Author: Kenan ROVSHANOGHLU
In a matter of weeks, Afghanistan and the Taliban have become the most discussed topics on the global agenda. While the Taliban seek to establish political power in Afghanistan and complete control over the country's resisting regions, the rest of the world is busy analysing the future of this country and the likely events in the region in the near future.
How come that after losing all their strength and power to the most powerful army in the world twenty years ago in just a few weeks, not only did the Taliban not surrender, but regained their former influence? What is the secret of the success of these menacing-looking people walking around the cities of Afghanistan in turbans and with machine guns?
Finally, what can the return of the Taliban to power in such a sensitive and volatile region of the world cause? Will radical Islamism and jihadist movements rise up in this region? By the way, over the past few years, foreign media outlets have been full of all sorts of analyses regarding the likelihood of spreading the threat of terrorism and religious wars from the Middle East to the post-Soviet states of Central Asia. These controversial findings are likely related to the sudden emergence of the terrorist organisation ISIS in northern Afghanistan several years ago. And now the whole country is controlled by the jihadists, although ISIS is one of the main rivals of the Taliban who seized power in Afghanistan. But we will come back to this issue later.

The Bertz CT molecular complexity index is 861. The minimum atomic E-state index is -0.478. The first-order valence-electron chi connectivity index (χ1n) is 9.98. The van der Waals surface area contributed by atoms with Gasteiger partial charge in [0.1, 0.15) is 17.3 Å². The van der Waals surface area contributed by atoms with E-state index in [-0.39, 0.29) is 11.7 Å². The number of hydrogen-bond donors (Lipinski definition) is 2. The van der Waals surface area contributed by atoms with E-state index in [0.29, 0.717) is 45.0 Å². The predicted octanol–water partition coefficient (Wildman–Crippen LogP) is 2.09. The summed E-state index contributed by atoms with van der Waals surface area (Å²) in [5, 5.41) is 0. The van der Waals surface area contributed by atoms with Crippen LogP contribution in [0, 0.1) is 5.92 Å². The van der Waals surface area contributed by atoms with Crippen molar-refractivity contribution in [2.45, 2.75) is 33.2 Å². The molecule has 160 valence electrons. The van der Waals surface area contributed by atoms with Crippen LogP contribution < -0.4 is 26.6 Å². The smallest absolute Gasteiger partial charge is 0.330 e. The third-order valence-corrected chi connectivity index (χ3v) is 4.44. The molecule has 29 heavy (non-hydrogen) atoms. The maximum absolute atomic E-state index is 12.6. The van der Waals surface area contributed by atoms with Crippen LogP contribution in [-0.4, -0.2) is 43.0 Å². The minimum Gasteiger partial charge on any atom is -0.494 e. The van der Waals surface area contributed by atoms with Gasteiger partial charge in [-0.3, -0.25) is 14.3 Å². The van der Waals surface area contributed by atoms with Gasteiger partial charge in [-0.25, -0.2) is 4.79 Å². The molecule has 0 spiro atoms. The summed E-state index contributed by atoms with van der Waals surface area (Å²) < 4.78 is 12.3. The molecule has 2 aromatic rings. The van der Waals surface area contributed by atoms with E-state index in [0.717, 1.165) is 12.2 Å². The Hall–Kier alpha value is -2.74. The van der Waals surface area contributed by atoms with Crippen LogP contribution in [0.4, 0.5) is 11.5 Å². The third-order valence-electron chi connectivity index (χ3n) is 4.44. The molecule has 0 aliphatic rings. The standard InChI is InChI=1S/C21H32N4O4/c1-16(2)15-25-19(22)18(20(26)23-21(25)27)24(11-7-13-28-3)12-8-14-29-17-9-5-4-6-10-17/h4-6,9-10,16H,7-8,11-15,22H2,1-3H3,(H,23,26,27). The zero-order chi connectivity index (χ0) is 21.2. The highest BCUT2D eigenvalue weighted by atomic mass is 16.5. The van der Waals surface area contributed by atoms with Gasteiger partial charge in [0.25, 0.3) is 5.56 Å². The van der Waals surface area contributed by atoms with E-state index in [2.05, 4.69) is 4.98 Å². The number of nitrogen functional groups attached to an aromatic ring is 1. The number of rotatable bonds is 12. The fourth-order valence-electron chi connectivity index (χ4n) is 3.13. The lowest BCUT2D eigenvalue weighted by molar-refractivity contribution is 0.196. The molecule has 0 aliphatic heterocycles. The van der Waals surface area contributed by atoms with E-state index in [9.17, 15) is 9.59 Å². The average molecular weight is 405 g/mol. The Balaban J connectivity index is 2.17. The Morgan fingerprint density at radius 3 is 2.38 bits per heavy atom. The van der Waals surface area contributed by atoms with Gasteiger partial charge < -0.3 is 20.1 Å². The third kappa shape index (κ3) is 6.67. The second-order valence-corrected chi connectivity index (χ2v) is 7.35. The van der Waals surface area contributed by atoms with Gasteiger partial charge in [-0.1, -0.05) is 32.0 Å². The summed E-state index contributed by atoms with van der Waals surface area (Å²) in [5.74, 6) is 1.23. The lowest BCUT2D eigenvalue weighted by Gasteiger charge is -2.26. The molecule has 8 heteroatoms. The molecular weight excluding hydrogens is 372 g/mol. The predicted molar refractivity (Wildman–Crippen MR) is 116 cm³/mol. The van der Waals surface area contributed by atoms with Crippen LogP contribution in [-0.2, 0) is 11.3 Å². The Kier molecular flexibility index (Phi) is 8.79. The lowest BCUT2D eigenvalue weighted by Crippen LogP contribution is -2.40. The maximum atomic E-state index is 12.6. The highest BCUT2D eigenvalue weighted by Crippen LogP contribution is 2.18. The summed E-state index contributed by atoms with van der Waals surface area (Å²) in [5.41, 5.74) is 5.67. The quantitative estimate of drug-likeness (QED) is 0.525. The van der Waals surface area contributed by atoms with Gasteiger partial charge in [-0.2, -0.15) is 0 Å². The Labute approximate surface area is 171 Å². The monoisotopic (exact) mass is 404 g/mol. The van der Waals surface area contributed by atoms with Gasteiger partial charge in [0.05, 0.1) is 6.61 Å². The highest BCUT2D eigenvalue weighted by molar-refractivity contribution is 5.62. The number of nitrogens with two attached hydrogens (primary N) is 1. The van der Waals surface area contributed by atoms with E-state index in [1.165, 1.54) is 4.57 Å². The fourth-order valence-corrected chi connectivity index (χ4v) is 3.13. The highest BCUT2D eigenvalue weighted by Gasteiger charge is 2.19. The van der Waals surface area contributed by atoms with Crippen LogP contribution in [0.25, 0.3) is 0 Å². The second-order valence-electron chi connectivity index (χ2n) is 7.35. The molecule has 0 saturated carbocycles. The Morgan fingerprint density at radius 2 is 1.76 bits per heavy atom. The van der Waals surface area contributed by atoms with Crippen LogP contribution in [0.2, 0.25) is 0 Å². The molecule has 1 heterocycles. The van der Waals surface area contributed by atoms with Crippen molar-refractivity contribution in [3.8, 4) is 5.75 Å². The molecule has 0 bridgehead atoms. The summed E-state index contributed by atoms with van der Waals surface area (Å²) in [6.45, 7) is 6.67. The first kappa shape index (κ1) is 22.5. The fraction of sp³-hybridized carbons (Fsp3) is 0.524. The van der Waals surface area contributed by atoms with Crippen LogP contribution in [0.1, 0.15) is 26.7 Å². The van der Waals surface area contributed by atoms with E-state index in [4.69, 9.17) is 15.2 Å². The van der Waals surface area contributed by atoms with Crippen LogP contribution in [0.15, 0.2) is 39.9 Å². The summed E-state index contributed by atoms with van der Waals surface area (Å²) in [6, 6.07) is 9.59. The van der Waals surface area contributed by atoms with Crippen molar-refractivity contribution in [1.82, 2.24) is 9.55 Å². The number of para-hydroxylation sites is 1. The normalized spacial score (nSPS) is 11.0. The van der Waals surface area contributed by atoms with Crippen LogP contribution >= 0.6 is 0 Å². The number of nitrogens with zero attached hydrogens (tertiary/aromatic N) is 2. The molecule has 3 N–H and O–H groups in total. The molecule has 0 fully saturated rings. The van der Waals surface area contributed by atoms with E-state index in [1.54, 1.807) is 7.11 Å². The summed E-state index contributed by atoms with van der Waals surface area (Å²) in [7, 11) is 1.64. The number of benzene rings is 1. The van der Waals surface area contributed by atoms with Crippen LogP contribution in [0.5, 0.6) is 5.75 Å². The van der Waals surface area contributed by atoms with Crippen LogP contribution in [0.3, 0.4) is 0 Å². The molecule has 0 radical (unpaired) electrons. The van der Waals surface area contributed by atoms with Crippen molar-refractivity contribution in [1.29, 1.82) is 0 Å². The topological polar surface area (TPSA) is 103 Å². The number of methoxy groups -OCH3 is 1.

Jihadists and Shurawi
The Taliban, which officially announced itself in 1994 after the withdrawal of Soviet troops from Afghanistan, is in fact a product of the Afghan jihadist war against the USSR. Although this event became a fairly obvious reason for the self-nomination of the Taliban against the USSR, if you will, the ideological roots of the Taliban should be sought in the recent historical past of the region. Thus, the ideological basis of the Taliban goes back to the political Islamist movement that emerged in the 19th century. The ideological centre of political Islam, or the cradle of the Taliban, can be considered the religious educational institutions (madrasas) founded in 1866 in the Indian city of Devaband and then spreading in Southeast Asia under the general name of Dar al-Ulum Deoband, also known as the Deobandi madrasas. Educational activities of Muslim intellectuals, including Sayyid Jamal al-Din al-Afghani, to restore the lost prestige of Islam and its former power in the following decades, have become the main source for all kinds of ideas feeding Islamist groups in different parts of the world.
By the 1979 invasion of Afghanistan by the Soviets, large Islamist movements had already functioned in the Indian subcontinent and in Southeast Asia. Prominent Islamic intellectuals like Iqbal Lakhuri, Mawdoodi and others have also promoted their views. The Taliban was the product of the jihadist war against the Soviet Union. At a certain point, radical Islam turned into a fairly handy tool of the West to curb the Soviet policy of spreading its influence in the Muslim world. It’s been discussed quite openly now. With the arrival to Afghanistan in 1979, the USSR opposed the political Islamic movements in a vast territory from North Africa and the Middle East to Indochina. For political Islamist movements inspired by the Islamic Revolution in Iran, the Soviet-Afghan war was a gift of heavens. If political Islam in Iran has grown stronger because of its revolutionary experience, the Soviet invasion of Afghanistan has been sort of a strength test for the Islamic jihad.